We can quibble about the estimates but all agree: it’s a significant amount of money.
What is the impact? Some goes to the government, some goes to individuals. Some of the money that goes to the government supports services for the public, and some that goes to individuals ends up with the government, through taxes or mark-ups at hard-currency stores.
A substantial segment of the Cuban-American community – about ten planeloads a day out of Miami – could care less about sorting this out. Contrary to the views of those they elect to Congress, they send their money, buy their plane tickets, go to Cuba, take their families out to restaurants, take them to stay in tourist hotels, and help them as best they can.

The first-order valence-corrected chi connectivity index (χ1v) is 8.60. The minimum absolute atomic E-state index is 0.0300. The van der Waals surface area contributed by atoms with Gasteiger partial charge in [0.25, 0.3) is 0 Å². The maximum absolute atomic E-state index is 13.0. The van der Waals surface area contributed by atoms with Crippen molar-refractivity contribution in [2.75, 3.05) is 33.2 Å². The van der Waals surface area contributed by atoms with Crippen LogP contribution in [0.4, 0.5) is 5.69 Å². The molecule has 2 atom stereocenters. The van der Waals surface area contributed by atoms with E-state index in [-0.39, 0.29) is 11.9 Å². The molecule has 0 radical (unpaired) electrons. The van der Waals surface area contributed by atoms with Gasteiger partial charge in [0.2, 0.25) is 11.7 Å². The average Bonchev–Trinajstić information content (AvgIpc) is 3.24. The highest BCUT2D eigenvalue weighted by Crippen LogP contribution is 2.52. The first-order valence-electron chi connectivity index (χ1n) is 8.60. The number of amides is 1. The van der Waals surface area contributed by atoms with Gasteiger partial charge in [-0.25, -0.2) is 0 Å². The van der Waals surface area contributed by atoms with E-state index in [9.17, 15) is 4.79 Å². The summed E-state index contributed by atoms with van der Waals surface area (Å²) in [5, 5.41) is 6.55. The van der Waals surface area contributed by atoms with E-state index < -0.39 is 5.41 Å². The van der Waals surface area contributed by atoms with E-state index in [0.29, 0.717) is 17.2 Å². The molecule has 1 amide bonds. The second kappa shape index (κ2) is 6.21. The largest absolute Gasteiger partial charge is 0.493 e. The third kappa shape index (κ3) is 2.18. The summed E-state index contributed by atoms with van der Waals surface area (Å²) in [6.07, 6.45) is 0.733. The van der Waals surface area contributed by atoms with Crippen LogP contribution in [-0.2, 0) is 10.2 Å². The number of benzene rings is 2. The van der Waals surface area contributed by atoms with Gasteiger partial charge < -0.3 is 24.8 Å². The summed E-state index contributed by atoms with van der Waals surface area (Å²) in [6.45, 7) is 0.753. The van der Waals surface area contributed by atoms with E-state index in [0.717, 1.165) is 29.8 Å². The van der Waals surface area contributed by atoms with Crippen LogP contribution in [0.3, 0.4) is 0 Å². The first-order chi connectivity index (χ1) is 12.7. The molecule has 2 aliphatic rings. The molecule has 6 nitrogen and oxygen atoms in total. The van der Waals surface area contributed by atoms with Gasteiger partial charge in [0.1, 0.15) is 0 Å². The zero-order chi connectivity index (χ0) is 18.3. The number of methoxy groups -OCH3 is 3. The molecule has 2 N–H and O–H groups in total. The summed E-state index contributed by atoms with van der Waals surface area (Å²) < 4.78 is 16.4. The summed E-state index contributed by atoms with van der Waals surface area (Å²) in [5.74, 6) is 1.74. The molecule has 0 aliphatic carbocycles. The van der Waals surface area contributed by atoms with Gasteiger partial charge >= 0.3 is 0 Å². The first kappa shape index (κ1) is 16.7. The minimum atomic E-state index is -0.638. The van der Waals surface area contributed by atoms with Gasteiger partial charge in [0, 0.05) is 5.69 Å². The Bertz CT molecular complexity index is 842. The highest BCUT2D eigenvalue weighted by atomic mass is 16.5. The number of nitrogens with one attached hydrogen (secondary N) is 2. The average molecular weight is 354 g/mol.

They act as regular immigrants, but they elect legislators who consider themselves exiles.
When these legislators talk about Cuba policy, they don’t take a sanctions-begin-at-home approach. Has anyone ever seen them try to persuade their own constituents to stay at home, not to travel to Cuba, not to support such a huge flow of hard currency to Cuba?
The concern about hard currency kicks in now, when President Obama plans to open up travel – partially – for the rest of Americans.
Do as we say, not as our constituents do.